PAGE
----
Some essential Pacific Northwest groundcovers

Vancouveria hexandra was the first native plant I ever put into my garden, and eventually it led me down, you might say, the forest path. Inside-out Flower, as it is also called, grows from wiry little stems that get about a foot or less high with pretty little odd shaped flat leaves.  Sometimes it’s called “Duckfoot” for the shape of its leaves. The flowers are a white to creamy-yellow on stems above the leaves. The blooms look like they were shot from a tiny cannon, with the centers leading and the petals trailing behind.

Vancouveria hexandra

Vancouveria hexandra with its little inside-out blooms above.

I have propagated my Vancouveria often, which is easy-peasy by digging up little rooted bits of it. Because it does (politely) increase by rhizomes, which just means that if it’s happy it will spread, but not in a way that makes you wish you had died before introducing it into your garden.

I am always digging up starts of this plant to try in different places, and if the places are at least part shade, and especially if they get watered at all, the plant is generally successful. (Though it can survive in dry shade.) I have potted it up for friends, sold it at Saturday markets, and have it growing now it in about eight places in my own gardens. Vancouveria and I are well-acquainted, and if it were my dog and I had it in an obedience class it would get the Best-Dog-of-the-Week award instead of running away when I called it like Max the Westie did. (Max and I dropped out of that particular obedience class. They mailed us a certificate anyway but somehow it ended up on the floor and Max chewed it up.)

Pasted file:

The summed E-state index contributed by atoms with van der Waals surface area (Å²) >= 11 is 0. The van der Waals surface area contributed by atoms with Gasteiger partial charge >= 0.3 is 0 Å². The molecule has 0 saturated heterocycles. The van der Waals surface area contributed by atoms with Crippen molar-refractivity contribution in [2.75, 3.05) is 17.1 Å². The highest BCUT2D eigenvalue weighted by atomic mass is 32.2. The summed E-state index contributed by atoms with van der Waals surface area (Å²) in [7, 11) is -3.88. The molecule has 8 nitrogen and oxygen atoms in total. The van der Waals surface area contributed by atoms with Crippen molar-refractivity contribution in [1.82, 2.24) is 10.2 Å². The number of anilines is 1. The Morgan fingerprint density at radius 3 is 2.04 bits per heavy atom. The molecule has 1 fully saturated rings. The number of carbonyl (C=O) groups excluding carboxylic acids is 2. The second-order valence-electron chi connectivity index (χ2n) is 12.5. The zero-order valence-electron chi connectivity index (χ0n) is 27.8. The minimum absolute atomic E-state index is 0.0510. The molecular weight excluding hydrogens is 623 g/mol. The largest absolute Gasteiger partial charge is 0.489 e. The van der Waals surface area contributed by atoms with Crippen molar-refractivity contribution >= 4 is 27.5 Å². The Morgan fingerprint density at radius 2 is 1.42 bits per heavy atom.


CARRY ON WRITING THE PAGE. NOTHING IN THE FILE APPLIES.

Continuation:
In winter Vancouveria disappears completely, so get out the label markers before that happens so you don’t plant a new fern or something on top of it in the early spring like I did to the goatsbeard plant this year. (It survived.)

Vancouveria basically will thrive in the same sort of places as wild ginger (Asarum caudatum) and wood sorrel (Oxalis oregano), two other five-star (according to me) woodland groundcovers. I also like the native bleeding heart (Dicentra formosa). It is lovely and ferny but it has problems with boundaries. (It composts well.)  Soon I will add some Vancouveria to the new Big Rock bed.

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About linniew

Unpublished novelist seeks therapy in gardening. Westie assists.
This entry was posted in actual plants, Pacific Northwest native plants. Bookmark the permalink.

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